Northeastern Nebraska corn looks strong for both irrigated and dryland. Stands are very good. The crop shows no stress. It has good color, but even the better fields are probably one to two weeks late. This shouldn't impact yield potential too significantly. We did note the occasional field that was extremely late ... probably three weeks from tasseling. This corn is clearly at risk. Overall, our impression of northeastern Nebraska's dryland corn is that is has well above average yield potential.
Corn condition and development on our route across northwestern Iowa was also very good. Most of the crop rated in our highest category. Plant populations were high pointing to yield potential of 175 to 200 bushels. Crop maturity was lagging somewhat, but it doesn't appear to be a limiting factor. Soil moisture levels were adequate which will aid the crop through the remainder of the summer.
Crop prospects shifted significantly as we entered southwestern Minnesota. Crop maturity varies widely across southwestern and southcentral Minnesota. We didn't find any obvious moisture stress. Instead, the concern centers on lagging crop development with some pockets where corn is two to three weeks late. This corn is clearly vulnerable to even a normal frost date. While maturity is lagging a little for the earlier planted corn, the majority of the crop has strong yield potential. Our yield checks were in the low 170s to low 190s.
Corn in north central Iowa near Mason City is also behind normal development. Maturity is closer to normal further east to northeast Iowa. Stands and plant counts are very high, but again the unknown and perhaps limiting factor for yields is the maturity.
We observed soybeans in portions of three states on Tuesday; northeastern Nebraska, northwestern Iowa, southwestern and southcentral Minnesota, and finally northcentral and northeastern Iowa. The general observation is of a mostly good to sometimes excellent soybean crop that probably needs a full growing season to reach its potential. That is not necessarily a given, but for now will be the assumption.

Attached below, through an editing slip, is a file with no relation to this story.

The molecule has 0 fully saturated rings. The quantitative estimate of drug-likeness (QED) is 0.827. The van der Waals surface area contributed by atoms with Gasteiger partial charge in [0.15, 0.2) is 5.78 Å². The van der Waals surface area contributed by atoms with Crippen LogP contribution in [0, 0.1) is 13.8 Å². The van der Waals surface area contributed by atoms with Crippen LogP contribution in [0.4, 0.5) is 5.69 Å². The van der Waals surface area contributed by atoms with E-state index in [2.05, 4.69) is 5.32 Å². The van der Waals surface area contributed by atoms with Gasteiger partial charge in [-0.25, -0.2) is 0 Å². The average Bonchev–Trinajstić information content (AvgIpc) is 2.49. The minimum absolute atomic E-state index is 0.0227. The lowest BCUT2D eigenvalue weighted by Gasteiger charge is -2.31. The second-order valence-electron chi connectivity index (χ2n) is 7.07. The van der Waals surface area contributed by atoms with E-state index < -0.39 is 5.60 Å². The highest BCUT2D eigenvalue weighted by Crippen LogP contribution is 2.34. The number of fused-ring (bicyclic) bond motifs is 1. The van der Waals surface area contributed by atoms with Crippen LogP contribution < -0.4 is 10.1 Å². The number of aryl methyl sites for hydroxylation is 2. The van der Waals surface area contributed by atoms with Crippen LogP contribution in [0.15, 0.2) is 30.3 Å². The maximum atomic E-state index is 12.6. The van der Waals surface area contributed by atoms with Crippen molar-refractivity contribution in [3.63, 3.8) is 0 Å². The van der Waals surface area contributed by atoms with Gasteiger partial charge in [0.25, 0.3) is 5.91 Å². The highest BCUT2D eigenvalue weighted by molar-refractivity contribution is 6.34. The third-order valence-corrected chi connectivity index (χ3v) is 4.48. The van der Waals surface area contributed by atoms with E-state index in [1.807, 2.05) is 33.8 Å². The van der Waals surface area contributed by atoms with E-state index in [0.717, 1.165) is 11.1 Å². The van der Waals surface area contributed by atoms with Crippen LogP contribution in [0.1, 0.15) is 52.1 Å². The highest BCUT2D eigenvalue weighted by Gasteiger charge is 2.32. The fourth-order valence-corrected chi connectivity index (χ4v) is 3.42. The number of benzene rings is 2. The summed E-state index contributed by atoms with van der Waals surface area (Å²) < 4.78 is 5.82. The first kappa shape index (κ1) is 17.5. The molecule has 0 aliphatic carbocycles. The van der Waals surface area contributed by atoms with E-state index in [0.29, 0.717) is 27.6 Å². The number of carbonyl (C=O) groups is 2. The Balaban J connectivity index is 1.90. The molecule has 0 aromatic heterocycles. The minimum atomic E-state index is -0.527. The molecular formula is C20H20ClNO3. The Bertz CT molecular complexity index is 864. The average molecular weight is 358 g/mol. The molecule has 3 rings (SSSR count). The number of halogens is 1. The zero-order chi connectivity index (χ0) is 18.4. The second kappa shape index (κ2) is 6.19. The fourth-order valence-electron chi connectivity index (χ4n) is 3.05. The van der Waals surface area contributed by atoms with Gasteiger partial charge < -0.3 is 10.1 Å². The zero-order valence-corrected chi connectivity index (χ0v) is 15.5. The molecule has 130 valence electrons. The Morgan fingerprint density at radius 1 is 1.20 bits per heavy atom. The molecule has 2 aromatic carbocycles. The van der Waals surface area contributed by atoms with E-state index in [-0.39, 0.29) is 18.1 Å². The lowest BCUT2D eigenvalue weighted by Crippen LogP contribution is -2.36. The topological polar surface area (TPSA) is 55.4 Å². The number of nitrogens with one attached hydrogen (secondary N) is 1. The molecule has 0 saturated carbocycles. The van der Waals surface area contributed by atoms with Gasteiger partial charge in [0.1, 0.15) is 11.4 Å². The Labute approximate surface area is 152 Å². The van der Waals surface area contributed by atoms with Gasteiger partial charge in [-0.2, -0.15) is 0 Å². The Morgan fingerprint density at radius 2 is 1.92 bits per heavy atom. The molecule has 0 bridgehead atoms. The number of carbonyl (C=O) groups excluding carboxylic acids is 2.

Northeastern Nebraska and northwestern Iowa are roughly adjacent districts with no major differences in the apparent quality of the yield potential for the beans. Northeastern Nebraska can be a pivotal region because many of its acres are non-irrigated. In Nebraska's often drier climate, it increases the odds for weather damage. That isn't the case this year. By far the majority of the fields project to 45 to 55 bu/a. Our measurements gave the same story in northwest Iowa. Ninety percent of the fields were in the top rating.
Bean stands and development progress diminished in southwest Minnesota. It was a surprise to see stands become more uneven and crop progress more delayed about Worthington. It was closer to a 50-50 proposition between just fair prospects versus good to excellent during our southwest route. Crop potential improved heading eastward into the southcentral district. Outstanding fields outnumbered fair fields by 3 to 1 at least.
Admittedly, our Minnesota route every year is limited to the southern area of the state, with lots of production to the north. We are aware of news about some dry areas of the state, but on our route, dry-weather crop stress was not observed.
The final stage on Tuesday was back into Iowa south of Albert Lea, MN, heading east and south into Waterloo. Beans had a ragged, sometimes stressed appearance in some areas about Mason City. There was a noticeable increase in late development. But further to the east, in Iowa's northeast crop district, bean vegetative growth was quite well along with good, healthy and clean stands. There is potential for some exceptionally high yields there, just as was the case in northwest and westcentral Iowa. That contrasts certainly to southeast Iowa with many late beans and frequently disappointing stands.
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